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He was a small man with a beard and was very nervous. I remember how the cords of his neck were drawn taut.

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Introduction

English Cousrework-GCSE Grade A He was a small man with a beard and was very nervous. I remember how the cords of his neck were drawn taut. For years he had been trying to cure people of illness by the method called psychoanalysis. The idea was the passion of his life. "I came here because I am tired," he said dejectedly. "My body is not tired but something inside me is old and worn-out. I want joy. For a few days or weeks I would like to forget men and women and the influences that make them the sick things they are." There is a note that comes into the human voice by which you may know real weariness. It comes when one has been trying with all his heart and soul to think his way along some difficult road of thought. Of a sudden he finds himself unable to go on. Something within him stops. A tiny explosion takes place. He bursts into words and talks, perhaps foolishly. Little side currents of his nature he didn't know were there run out and get themselves expressed. It is at such times that a man boasts, uses big words, makes a fool of himself in general. And so it was the doctor became shrill. He jumped up from the steps where we had been sitting, talking and walked about. "You come from the West. You have kept away from people. You have preserved yourself--damn you! I haven't--" His voice had indeed become shrill. "I have entered into lives. I have gone beneath the surface of the lives of men and women. Women especially I have studied--our own women, here in America." ...read more.

Middle

The men there began to hate her. Although she would have nothing to do with them she would not let them alone. In a hundred ways she continually invited approaches that when made she repelled. When she stood naked in the bathroom facing the hallway where the men passed up and down she left the door slightly ajar. There was a couch in the living room down stairs, and when men were present she would sometimes enter and without saying a word throw herself down before them. On the couch she lay with lips drawn slightly apart. Her eyes stared at the ceiling. Her whole physical being seemed to be waiting for something. The sense of her filled the room. The men standing about pretended not to see. They talked loudly. Embarrassment took possession of them and one by one they crept quietly away. One evening the woman was ordered to leave the house. Someone, perhaps the drygoods clerk, had talked to the landlady and she acted at once. "If you leave tonight I shall like it that much better," LeRoy heard the elder woman's voice saying. She stood in the hallway before the Iowa woman's room. The landlady's voice rang through the house. LeRoy the painter is tall and lean and his life has been spent in devotion to ideas. The passions of his brain have consumed the passions of his body. His income is small and he has not married. Perhaps he has never had a sweetheart. He is not without physical desire but he is not primarily concerned with desire. On the evening when the Iowa woman was ordered to leave the west-side house, she waited until she thought the landlady had gone down stairs, and then went into LeRoy's room. ...read more.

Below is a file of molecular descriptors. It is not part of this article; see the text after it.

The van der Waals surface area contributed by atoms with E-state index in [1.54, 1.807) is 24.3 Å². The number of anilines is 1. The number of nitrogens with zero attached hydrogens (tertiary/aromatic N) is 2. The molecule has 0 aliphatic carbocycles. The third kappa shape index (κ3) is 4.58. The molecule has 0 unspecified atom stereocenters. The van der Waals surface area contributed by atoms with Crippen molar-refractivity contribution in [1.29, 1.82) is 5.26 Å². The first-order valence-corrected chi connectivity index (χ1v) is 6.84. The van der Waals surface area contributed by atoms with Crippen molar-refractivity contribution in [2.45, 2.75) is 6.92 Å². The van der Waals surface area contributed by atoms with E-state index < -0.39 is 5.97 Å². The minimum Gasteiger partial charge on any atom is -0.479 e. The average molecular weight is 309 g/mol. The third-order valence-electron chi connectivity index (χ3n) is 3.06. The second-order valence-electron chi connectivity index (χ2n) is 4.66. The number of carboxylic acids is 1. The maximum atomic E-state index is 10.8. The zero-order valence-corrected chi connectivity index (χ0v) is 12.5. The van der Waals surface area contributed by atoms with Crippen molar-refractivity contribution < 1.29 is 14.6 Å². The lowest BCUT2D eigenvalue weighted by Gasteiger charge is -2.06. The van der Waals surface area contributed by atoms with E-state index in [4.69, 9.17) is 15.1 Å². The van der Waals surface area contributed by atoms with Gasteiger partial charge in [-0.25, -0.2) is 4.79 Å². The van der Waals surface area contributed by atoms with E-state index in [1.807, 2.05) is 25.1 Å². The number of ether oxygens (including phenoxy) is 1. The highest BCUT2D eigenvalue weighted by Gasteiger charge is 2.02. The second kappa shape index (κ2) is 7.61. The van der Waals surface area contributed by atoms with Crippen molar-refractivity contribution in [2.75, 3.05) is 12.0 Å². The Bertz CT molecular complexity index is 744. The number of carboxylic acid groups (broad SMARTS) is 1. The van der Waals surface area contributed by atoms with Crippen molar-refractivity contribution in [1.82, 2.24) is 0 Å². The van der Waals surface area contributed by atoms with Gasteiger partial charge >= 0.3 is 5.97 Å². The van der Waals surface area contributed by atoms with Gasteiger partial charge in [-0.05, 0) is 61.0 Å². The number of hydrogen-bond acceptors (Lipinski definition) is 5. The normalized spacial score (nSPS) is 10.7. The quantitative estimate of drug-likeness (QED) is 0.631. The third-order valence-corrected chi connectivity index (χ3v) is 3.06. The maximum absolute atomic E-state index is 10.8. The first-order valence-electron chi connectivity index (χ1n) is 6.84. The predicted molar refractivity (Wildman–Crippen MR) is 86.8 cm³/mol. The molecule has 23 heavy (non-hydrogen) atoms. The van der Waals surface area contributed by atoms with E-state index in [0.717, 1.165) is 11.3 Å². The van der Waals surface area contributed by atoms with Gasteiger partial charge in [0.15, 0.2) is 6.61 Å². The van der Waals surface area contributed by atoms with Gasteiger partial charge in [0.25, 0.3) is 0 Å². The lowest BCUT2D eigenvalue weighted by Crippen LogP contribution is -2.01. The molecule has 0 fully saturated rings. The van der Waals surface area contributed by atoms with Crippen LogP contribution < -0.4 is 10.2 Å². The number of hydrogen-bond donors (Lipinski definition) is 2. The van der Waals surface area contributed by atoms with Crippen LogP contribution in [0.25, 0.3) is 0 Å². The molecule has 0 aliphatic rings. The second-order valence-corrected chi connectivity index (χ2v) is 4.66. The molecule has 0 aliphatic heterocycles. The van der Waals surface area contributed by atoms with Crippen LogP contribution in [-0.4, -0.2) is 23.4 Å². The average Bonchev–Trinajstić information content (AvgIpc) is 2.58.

Conclusion

The need of a lover was, after all, a quite secondary thing. She needed to be loved, to be long and quietly and patiently loved. To be sure she is a grotesque, but then all the people in the world are grotesques. We all need to be loved. What would cure her would cure the rest of us also. The disease she had is, you see, universal. We all want to be loved and the world has no plan for creating our lovers." LeRoy's voice dropped and he walked beside me in silence. We turned away from the lake and walked under trees. I looked closely at him. The cords of his neck were drawn taut. "I have seen under the shell of life and I am afraid," he mused. "I am myself like the woman. I am covered with creeping crawling vine-like things. I cannot be a lover. I am not subtle or patient enough. I am paying old debts. Old thoughts and beliefs--seeds planted by dead men--spring up in my soul and choke me." For a long time we walked and LeRoy talked, voicing the thoughts that came into his mind. I listened in silence. His mind struck upon the refrain voiced by the man in the mountains. "I would like to be a dead dry thing," he muttered looking at the leaves scattered over the grass. "I would like to be a leaf blown away by the wind." He looked up and his eyes turned to where among the trees we could see the lake in the distance. "I am weary and want to be made clean. I am a man covered by creeping crawling things. I would like to be dead and blown by the wind over limitless waters," he said. "I want more than anything else in the world to be clean." ...read more.

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